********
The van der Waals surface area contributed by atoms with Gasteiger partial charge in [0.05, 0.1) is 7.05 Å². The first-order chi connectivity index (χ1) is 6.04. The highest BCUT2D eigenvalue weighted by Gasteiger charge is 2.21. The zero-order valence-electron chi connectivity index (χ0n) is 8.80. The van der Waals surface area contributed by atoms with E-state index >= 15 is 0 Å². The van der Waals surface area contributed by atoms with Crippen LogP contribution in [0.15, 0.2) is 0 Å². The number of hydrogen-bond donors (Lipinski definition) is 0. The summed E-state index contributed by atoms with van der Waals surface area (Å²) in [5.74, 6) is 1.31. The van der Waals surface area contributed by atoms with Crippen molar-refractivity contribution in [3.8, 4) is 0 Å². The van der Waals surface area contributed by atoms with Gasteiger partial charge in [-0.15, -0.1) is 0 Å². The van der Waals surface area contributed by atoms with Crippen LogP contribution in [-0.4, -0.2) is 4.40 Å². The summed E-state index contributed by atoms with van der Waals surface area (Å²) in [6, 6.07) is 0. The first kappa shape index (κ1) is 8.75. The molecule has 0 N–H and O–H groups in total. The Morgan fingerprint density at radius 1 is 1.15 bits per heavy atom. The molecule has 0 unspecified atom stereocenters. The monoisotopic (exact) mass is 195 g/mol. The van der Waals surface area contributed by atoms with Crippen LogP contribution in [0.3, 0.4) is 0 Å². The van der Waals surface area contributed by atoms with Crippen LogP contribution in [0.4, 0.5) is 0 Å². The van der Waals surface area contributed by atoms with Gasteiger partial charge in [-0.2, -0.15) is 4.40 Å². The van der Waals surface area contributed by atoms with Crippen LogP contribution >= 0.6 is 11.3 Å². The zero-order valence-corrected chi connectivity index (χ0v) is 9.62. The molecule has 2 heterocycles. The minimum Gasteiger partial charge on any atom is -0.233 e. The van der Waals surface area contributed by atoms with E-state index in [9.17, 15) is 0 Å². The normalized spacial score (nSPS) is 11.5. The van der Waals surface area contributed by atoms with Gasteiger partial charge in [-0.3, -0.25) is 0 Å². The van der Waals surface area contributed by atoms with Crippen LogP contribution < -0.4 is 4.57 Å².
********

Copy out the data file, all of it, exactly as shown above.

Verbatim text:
The van der Waals surface area contributed by atoms with Gasteiger partial charge in [0.05, 0.1) is 7.05 Å². The first-order chi connectivity index (χ1) is 6.04. The highest BCUT2D eigenvalue weighted by Gasteiger charge is 2.21. The zero-order valence-electron chi connectivity index (χ0n) is 8.80. The van der Waals surface area contributed by atoms with E-state index >= 15 is 0 Å². The van der Waals surface area contributed by atoms with Crippen LogP contribution in [0.15, 0.2) is 0 Å². The number of hydrogen-bond donors (Lipinski definition) is 0. The summed E-state index contributed by atoms with van der Waals surface area (Å²) in [5.74, 6) is 1.31. The van der Waals surface area contributed by atoms with Crippen molar-refractivity contribution in [3.8, 4) is 0 Å². The van der Waals surface area contributed by atoms with Gasteiger partial charge in [-0.15, -0.1) is 0 Å². The van der Waals surface area contributed by atoms with Crippen LogP contribution in [-0.4, -0.2) is 4.40 Å². The summed E-state index contributed by atoms with van der Waals surface area (Å²) in [6, 6.07) is 0. The first kappa shape index (κ1) is 8.75. The molecule has 0 N–H and O–H groups in total. The Morgan fingerprint density at radius 1 is 1.15 bits per heavy atom. The molecule has 0 unspecified atom stereocenters. The monoisotopic (exact) mass is 195 g/mol. The van der Waals surface area contributed by atoms with Crippen LogP contribution in [0.3, 0.4) is 0 Å². The van der Waals surface area contributed by atoms with Crippen LogP contribution in [0.4, 0.5) is 0 Å². The van der Waals surface area contributed by atoms with Gasteiger partial charge in [-0.2, -0.15) is 4.40 Å². The van der Waals surface area contributed by atoms with Crippen LogP contribution >= 0.6 is 11.3 Å². The zero-order valence-corrected chi connectivity index (χ0v) is 9.62. The molecule has 2 heterocycles. The minimum Gasteiger partial charge on any atom is -0.233 e. The van der Waals surface area contributed by atoms with E-state index in [9.17, 15) is 0 Å². The normalized spacial score (nSPS) is 11.5. The van der Waals surface area contributed by atoms with Gasteiger partial charge in [-0.3, -0.25) is 0 Å². The van der Waals surface area contributed by atoms with Crippen LogP contribution < -0.4 is 4.57 Å².